From time to time you could overhear members of the gift committee murmuring advice to each other: "George, I think you should take Henry aside before he leaves. Experience has shown they are much less generous afterward than they are now back here at the Yard choked with sentiment and gratitude."
Some of the rich classmates were keeping their pelf to themselves. There was, for example, Sidney Stuyvesant Fish, or Stuyvie as the other well-born and well-to-do called him. "Oh, Stuyvie, he's too awful, but he is nice," people would say as he appeared frolicking in the evening at the Hasty Pudding Club, dancing, dropping to one knee to kiss a lady's hand, and enjoying himself in the manner of one who has had a lifetime of practice. Stuyvie, it was generally felt, not only lacked a Harvard man's sense of social responsibility, he even lacked the pretense. "I sell a few hides to pay the taxes," he poor-mouthed, suggesting an improbable picture of himself in a dinner jacket leading a tallowy cow down a dusty arroyo to keep the sheriff from foreclosing on his splendid Palo Corona Ranch at Carmel, California.
"I gave them some money, but not what they asked for," he said to prove he was a good fellow. "I'm fond of Harvard, but my feelings aren't gut-ripping, you know, and there are some people who are wondering if they should support the school if revolution is what they're learning here."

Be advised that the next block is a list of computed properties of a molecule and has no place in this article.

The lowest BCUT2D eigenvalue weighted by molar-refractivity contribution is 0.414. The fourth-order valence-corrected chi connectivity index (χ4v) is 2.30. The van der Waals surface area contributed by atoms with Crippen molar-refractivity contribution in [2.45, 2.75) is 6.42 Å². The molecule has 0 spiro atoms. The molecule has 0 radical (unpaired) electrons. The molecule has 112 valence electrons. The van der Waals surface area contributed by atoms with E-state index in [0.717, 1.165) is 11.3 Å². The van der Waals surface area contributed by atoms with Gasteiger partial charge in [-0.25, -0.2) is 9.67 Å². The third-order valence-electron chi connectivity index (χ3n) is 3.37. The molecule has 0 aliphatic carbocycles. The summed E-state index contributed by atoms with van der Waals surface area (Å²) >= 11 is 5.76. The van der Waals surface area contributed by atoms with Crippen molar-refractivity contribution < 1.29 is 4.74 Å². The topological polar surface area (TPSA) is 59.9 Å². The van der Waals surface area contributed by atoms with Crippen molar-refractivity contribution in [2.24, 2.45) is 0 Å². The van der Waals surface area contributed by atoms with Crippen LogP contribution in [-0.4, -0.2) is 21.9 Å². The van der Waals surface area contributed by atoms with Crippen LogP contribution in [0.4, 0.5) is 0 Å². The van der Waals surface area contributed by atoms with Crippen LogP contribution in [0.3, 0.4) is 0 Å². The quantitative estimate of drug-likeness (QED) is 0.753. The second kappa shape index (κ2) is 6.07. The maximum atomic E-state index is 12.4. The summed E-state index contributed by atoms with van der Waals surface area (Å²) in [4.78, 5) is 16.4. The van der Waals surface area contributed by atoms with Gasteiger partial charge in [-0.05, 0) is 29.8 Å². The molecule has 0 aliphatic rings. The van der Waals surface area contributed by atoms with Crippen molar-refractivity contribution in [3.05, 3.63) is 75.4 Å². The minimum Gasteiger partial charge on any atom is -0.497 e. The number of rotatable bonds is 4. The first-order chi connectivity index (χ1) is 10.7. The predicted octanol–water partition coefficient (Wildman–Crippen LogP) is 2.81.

"Stuyvie is a reactionary," said one of the classmates. But he is an amiable one, not given to angry kvetching, a twinkly-eyed bachelor who'd rather talk about pot-smoking escapades in Mexico, his efforts at preserving the California backland from suburban tractation, and the wild European boars he raises on his ranch and sells for a dollar fifty a pound. ("I have about two hundred of them, and they help to pay the taxes, too.") He ranked second in animal husbandry, however, because there is another classmate in Cedarburg, Wisconsin, who is raising zebras, llamas, pygmy goats, addaxes, and wallabies.
Most of the men the Old Campaigner, Mo Gray, was welcoming on the Sunday of reunion week were not wallaby ranchers. They are people who obey rules and follow directions, so, after shaking hands with those classmates they happened to remember, they lined up for their reunion trappings.